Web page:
I started off with over 10% returns, which was awesome because it’s comparable to stock market returns, albeit with the risk of complete loss of principal from any given loan. Those shrank to 8% by the end of year one. As of today, I’m down to an annualized return of 1.55% return, which is pitiful! My online savings account with Marcus by Goldman Sachs pays 1.80% and there’s no chance of losing any of my starting principal! For this reason, I am withdrawing all of my loan proceeds (principal payback and accrued interest) and investing that money in my taxable brokerage at Vanguard (VTSAX, of course).

Overall, I’m glad I took a chance at diversifying my investment income, but I’m disappointed by the results. P2P lending has turned me off of other crowdfunding options such as crowdfunded real estate. Those site may work for some people, but I’m afraid of what happens when the next real estate slowdown causes pain for those investments.

Thanks to Liz from Chief Money Officer for the feature on her Weekend Roundup!

Soured on Precious Metals

By Josh Originally drafted July 11, 2016. Published March 10, 2018.

In an attempt to become a diversified investor, I began purchasing precious metals in mid-2012. Earlier, in 2011, Silver had touched $50 to match the all-time high experienced in the 1980s, and Gold had broken out to new highs above $1900. By the time I started investing, Silver had retreated 30% to around $35/ounce, and I was not looking to get into Gold near its all-time highs.

So began a series of novice investor mistakes, especially in the realm of precious metals investing. The first place I started was eBay, since it is so familiar to most of us and easy to bid on an auction or click “buy it now” and have your order on its way to your door. I began buying premium silver products and graded silver coins, both with massive premiums above the “spot” price. Spot price is basically like a stock’s price, there is a Bid and an Ask price at any given point in time. As silver continued to slide, from around $35 when I started buying, all the way down into the $13.xx range in early 2016, I chased the price down, down, down by buying more, more, more silver.

I also eventually got into the Gold game by buying expensive fractional gold rounds and coins 1/10 or ¼ of an ounce at a time. Fractional pieces come with their own premiums attached, because it is expensive to mint such small coins/rounds when calculated on a per-ounce basis. For example, it takes 1000% more time, dies, equipment to pump out 100 ounces of 1/10th ounce fractional gold pieces as it does 100 one-ounce gold coins. Due to the extra expense of the premiums and the falling gold price for the past 3 years, I found myself down about 25% on my gold purchases. In June 2016 I sold all of my gold coins and rounds, as I had decided to close out my investment in Gold.

But back to Silver, I have occasionally made some money in Silver, even with the falling spot price. Usually around payday, I would stop in at local antique shops, coin shops and jewelry stores to see what silver coins they had for sale. I once bought a Spanish Ocho Reale (pirates called these “Pieces of 8”) for $20 and sold it on eBay for $60. I also paid $20 for a 20 gram silver coin from the Monnaie de Paris and sold it to a buyer in China for $64. But for the most part, I lost money each and every time I bought silver because the spot price continued its helter-skelter decline from $50 in 2011 to less than $14 at one point in 2016. I was able to accumulate over 800 ounces of silver by making small irregular purchases over the course of about 4 years, but my silver only held about 2/3 of the value of what I had paid, even with the “dollar-cost averaging” that I thought I was employing.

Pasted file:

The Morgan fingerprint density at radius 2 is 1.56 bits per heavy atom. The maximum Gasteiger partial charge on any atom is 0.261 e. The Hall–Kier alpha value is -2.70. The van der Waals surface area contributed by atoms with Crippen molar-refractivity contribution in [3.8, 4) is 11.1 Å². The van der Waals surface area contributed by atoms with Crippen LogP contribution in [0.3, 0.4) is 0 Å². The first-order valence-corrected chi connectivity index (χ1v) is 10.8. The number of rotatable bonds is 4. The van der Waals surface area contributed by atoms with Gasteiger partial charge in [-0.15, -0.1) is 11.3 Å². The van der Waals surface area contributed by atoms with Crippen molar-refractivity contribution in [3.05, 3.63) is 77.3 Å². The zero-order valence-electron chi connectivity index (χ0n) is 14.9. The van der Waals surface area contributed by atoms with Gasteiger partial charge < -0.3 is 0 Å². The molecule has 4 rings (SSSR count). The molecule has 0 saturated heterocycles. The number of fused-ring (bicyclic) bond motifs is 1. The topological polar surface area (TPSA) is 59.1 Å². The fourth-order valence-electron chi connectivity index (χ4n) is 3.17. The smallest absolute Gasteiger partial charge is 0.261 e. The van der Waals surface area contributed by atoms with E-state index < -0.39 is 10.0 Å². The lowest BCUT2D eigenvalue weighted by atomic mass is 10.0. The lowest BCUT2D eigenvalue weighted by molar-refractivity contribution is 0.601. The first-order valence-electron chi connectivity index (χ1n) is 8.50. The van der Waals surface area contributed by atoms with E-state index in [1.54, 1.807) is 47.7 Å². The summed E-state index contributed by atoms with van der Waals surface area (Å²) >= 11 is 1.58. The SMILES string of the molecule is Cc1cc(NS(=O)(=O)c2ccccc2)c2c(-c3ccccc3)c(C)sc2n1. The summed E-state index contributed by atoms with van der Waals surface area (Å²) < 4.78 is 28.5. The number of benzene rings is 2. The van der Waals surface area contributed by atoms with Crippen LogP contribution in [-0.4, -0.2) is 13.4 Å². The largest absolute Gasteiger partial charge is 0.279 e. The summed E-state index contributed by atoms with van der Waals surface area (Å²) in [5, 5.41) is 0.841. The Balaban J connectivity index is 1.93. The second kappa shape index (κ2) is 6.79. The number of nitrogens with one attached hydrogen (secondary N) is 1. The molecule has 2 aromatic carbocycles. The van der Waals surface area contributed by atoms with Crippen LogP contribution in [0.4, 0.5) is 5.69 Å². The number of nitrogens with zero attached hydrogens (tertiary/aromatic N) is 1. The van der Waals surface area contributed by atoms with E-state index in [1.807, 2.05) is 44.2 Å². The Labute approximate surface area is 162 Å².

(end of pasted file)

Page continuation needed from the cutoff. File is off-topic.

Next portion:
Luckily for me, silver prices bounced a bit, crossing $20 in 2016 before retreating back into the $16-17 range for quite a while now. In 2016 I sold off some pieces that I had bought at lower prices, and then in 2017 I sold off approximately 60% of my silver to put that money to better use in my taxable Vanguard brokerage account. I will no longer be blindly purchasing precious metals for investment’s sake.

So here’s my case against holding physical precious metals:

  • Cost of storage (bank safety deposit box, private facility storage, or a safe inside your home)
  • Unlike many other investments, there are no dividends
  • Not very liquid, especially for premium pieces. You might be able to unload at spot price or a little below, but you won’t get true market value without selling each piece individually on a site like eBay, and then you will pay listing fees and PayPal fees to the tune of around 13%
  • Very volatile, especially silver. Sometimes can swing in price by 3-4x the amount that is typical in the broad market index funds. This amount now seems tame, in comparison to cryptocurrencies and their wild roller-coaster price changes.

Despite all of this, I am still thankful for my journey into silver coins, bars and rounds. I was able to satisfy my “spending” urge, while buying something that actually retained some/most of its value. Instead of buying a new video game or another piece of electronics equipment that was out of date within 6 months, I bought items that have been appreciated for sometimes more than 100 years. This helped me get into the habit of saving instead of spending, although I really wish I had put this money into a Roth IRA back in those years because I would have more than doubled my money instead of taking the loss that I have experienced.

I also spent a lot of time in those years cataloguing my purchases into spreadsheets as well as a YouTube channel. If you’re extremely bored or want to see what I was so obsessed about, check out my old Jover Silver channel where I still have 20 videos posted. Look at the shiny goodness! No wonder I couldn’t resist.